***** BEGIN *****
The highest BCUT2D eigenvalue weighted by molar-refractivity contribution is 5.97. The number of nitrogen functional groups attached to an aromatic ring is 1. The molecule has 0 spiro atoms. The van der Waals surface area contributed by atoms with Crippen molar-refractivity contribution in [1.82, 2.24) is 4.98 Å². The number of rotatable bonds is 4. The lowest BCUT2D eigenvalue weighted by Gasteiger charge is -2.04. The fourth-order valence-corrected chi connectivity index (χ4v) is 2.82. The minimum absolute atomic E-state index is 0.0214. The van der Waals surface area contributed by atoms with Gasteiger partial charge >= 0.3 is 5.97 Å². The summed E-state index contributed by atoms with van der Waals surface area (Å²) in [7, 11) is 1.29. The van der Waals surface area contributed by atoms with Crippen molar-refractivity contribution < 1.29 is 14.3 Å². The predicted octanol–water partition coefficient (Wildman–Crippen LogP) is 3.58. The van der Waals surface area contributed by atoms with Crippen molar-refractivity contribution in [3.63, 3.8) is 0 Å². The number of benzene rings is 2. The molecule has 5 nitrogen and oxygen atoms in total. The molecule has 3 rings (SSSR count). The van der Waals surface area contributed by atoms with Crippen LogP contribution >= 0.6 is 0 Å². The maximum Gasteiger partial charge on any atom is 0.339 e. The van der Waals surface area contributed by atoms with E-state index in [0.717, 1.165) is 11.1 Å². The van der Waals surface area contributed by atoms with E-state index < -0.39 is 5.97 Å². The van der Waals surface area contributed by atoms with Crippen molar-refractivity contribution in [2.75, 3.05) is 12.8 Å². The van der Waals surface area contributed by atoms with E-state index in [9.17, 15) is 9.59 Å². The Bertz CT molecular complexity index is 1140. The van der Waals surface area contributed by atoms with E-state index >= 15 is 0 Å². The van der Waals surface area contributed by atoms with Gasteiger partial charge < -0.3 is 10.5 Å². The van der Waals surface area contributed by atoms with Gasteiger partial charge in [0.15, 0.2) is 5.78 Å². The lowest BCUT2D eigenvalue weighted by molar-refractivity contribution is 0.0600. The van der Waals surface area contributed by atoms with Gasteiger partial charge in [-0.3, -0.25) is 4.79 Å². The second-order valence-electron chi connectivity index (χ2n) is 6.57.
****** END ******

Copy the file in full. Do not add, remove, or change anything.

The highest BCUT2D eigenvalue weighted by molar-refractivity contribution is 5.97. The number of nitrogen functional groups attached to an aromatic ring is 1. The molecule has 0 spiro atoms. The van der Waals surface area contributed by atoms with Crippen molar-refractivity contribution in [1.82, 2.24) is 4.98 Å². The number of rotatable bonds is 4. The lowest BCUT2D eigenvalue weighted by Gasteiger charge is -2.04. The fourth-order valence-corrected chi connectivity index (χ4v) is 2.82. The minimum absolute atomic E-state index is 0.0214. The van der Waals surface area contributed by atoms with Gasteiger partial charge >= 0.3 is 5.97 Å². The summed E-state index contributed by atoms with van der Waals surface area (Å²) in [7, 11) is 1.29. The van der Waals surface area contributed by atoms with Crippen molar-refractivity contribution < 1.29 is 14.3 Å². The predicted octanol–water partition coefficient (Wildman–Crippen LogP) is 3.58. The van der Waals surface area contributed by atoms with Crippen molar-refractivity contribution in [3.63, 3.8) is 0 Å². The number of benzene rings is 2. The molecule has 5 nitrogen and oxygen atoms in total. The molecule has 3 rings (SSSR count). The van der Waals surface area contributed by atoms with Crippen LogP contribution >= 0.6 is 0 Å². The maximum Gasteiger partial charge on any atom is 0.339 e. The van der Waals surface area contributed by atoms with E-state index in [0.717, 1.165) is 11.1 Å². The van der Waals surface area contributed by atoms with E-state index < -0.39 is 5.97 Å². The van der Waals surface area contributed by atoms with Crippen molar-refractivity contribution in [2.75, 3.05) is 12.8 Å². The van der Waals surface area contributed by atoms with E-state index in [9.17, 15) is 9.59 Å². The Bertz CT molecular complexity index is 1140. The van der Waals surface area contributed by atoms with E-state index >= 15 is 0 Å². The van der Waals surface area contributed by atoms with Gasteiger partial charge < -0.3 is 10.5 Å². The van der Waals surface area contributed by atoms with Gasteiger partial charge in [0.15, 0.2) is 5.78 Å². The lowest BCUT2D eigenvalue weighted by molar-refractivity contribution is 0.0600. The van der Waals surface area contributed by atoms with Gasteiger partial charge in [-0.3, -0.25) is 4.79 Å². The second-order valence-electron chi connectivity index (χ2n) is 6.57.